Functions

math
Published

January 23, 2023

We know what a quadratic equation is:

$ax^2 + bx + c = 0$

But what if we could actually see the answers, plotted out in a graph?

## Some equations

Before we can plot anything, we need an equation.

We will be plotting 4 equations. Here they are:

• $$x^2 - 11x + 28$$
• $$x^2 - x + 46$$
• $$x^2 + 49$$
• $$x^2 -4x$$

## Making Functions

We need to make a function first. We will use variables f, g, h, and k for our functions. Here’s how you make a function:

Code
f <- function(x) {
x^2 - 11*x + 28
}

### What’s going on here?

Let’s break down each part of the function. The function(x) part is the number we will plug in, it is the same as writing $$f(x)$$. Now, what does $$f(x)$$ equal? That is the part that goes in the curly brackets. We also want to save it to an object f.

This:

Code
f <- function(x) {
x^2 - 11*x + 28
}

Is the same thing as this:

$f(x) = x^2 - 11x + 28$

## All of the other functions

Here’s what the rest of the functions are written in code:

Code
g <- function(x) {
x^2 - x + 46
}

h <- function(x) {
x^2 + 49
}

k <- function(x) {
x^2 -4*x
}

And here they are not in code; $$g(x) = x^2 - x + 46$$, $$h(x) = x^2 + 49$$, $$k(x) = x^2 - 4x$$

## Playing around with numbers

Now that we have all of our functions written out, we can plug any number in for $$x$$

Code
f(1)
 18
Code
k(3)
 -3
Code
g(-7)
 102
Code
h(13)
 218

## Plotting

Now that we have a couple values for x, we can plot.

First, we need to load in the tidyverse package.

Code
library(tidyverse)

This will be made with ggplot, just with nothing in the parentheses. We want to use geom_function so we can see our function mapped out, and we want function f.

Code
ggplot() +
geom_function(fun = f)

The next layer we want to add will be the limits of the Cartesian plane.

Code
ggplot() +
geom_function(fun = f) +
xlim(-10, 10) +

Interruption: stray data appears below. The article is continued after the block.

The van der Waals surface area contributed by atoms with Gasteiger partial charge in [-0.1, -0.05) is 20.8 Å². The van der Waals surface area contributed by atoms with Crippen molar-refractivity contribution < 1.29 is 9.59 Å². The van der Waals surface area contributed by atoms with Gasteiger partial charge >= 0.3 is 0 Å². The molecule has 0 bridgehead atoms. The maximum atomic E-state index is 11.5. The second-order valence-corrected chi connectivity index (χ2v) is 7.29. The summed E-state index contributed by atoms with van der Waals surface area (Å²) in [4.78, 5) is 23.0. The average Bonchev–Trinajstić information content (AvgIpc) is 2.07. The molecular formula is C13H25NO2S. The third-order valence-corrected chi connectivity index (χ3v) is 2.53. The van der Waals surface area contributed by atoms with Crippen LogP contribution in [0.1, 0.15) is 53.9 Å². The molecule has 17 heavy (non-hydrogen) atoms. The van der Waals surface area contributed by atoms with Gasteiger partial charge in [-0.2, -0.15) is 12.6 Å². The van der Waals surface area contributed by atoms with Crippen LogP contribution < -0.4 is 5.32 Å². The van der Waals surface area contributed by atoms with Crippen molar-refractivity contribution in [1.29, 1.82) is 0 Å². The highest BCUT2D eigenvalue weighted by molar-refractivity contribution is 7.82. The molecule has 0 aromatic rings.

ylim(-10, 10) The plane will span 10 units of measurement on either side of 0.

Now, we can make the graph look fancier. We can add vertical and horizontal lines using geom_hline() and geom_vline(). For both we need to provide an x and a y intercept which will both be 0.

Code
ggplot() +
geom_function(fun = f) +
xlim(-10, 10) +
geom_hline(yintercept = 0) +
geom_vline(xintercept = 0) We can also label the x and y axis using labs():

Code
ggplot() +
geom_function(fun = f) +
xlim(-10, 10) +
ylim(-10, 10) +
geom_hline(yintercept = 0) +
geom_vline(xintercept = 0) +
labs(x = "x",
y = "y") We can also change the color of the line, that way it is easier to see:

Code
ggplot() +
geom_function(fun = f, color = "red") +
xlim(-10, 10) +
ylim(-10, 10) +
geom_hline(yintercept = 0) +
geom_vline(xintercept = 0) +
labs(x = "x",
y = "y") The rest of the graphs are made the same way, just in geom_function(), you change what fun equals.

Code
ggplot() +
geom_function(fun = g, color = "red") +
xlim(-100, 100) +
ylim(-100, 100) +
geom_hline(yintercept = 0) +
geom_vline(xintercept = 0) +
labs(x = "x",
y = "y")
Code
ggplot() +
geom_function(fun = h, color = "red") +
xlim(-150, 150) +
ylim(-150, 150) +
geom_hline(yintercept = 0) +
geom_vline(xintercept = 0) +
labs(x = "x",
y = "y")
ggplot() +
y = "y")